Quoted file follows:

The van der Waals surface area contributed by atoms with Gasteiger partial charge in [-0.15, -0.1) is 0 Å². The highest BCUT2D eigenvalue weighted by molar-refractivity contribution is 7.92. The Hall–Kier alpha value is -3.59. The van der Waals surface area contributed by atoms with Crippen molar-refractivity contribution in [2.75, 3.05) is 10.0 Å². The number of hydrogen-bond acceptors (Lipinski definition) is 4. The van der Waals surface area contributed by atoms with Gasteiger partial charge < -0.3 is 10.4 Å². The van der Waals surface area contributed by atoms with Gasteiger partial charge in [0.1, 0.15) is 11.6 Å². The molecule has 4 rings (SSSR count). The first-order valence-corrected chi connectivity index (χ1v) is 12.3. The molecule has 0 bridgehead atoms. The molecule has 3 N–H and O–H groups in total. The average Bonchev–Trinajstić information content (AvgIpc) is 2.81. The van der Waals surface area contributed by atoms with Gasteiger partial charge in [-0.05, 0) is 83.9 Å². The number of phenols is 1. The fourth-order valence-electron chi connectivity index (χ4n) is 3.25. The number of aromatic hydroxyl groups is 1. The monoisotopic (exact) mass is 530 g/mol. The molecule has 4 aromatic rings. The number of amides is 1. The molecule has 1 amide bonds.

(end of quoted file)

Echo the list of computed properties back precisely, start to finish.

The van der Waals surface area contributed by atoms with Gasteiger partial charge in [-0.15, -0.1) is 0 Å². The highest BCUT2D eigenvalue weighted by molar-refractivity contribution is 7.92. The Hall–Kier alpha value is -3.59. The van der Waals surface area contributed by atoms with Crippen molar-refractivity contribution in [2.75, 3.05) is 10.0 Å². The number of hydrogen-bond acceptors (Lipinski definition) is 4. The van der Waals surface area contributed by atoms with Gasteiger partial charge < -0.3 is 10.4 Å². The van der Waals surface area contributed by atoms with Gasteiger partial charge in [0.1, 0.15) is 11.6 Å². The molecule has 4 rings (SSSR count). The first-order valence-corrected chi connectivity index (χ1v) is 12.3. The molecule has 0 bridgehead atoms. The molecule has 3 N–H and O–H groups in total. The average Bonchev–Trinajstić information content (AvgIpc) is 2.81. The van der Waals surface area contributed by atoms with Gasteiger partial charge in [-0.05, 0) is 83.9 Å². The number of phenols is 1. The fourth-order valence-electron chi connectivity index (χ4n) is 3.25. The number of aromatic hydroxyl groups is 1. The monoisotopic (exact) mass is 530 g/mol. The molecule has 4 aromatic rings. The number of amides is 1. The molecule has 1 amide bonds.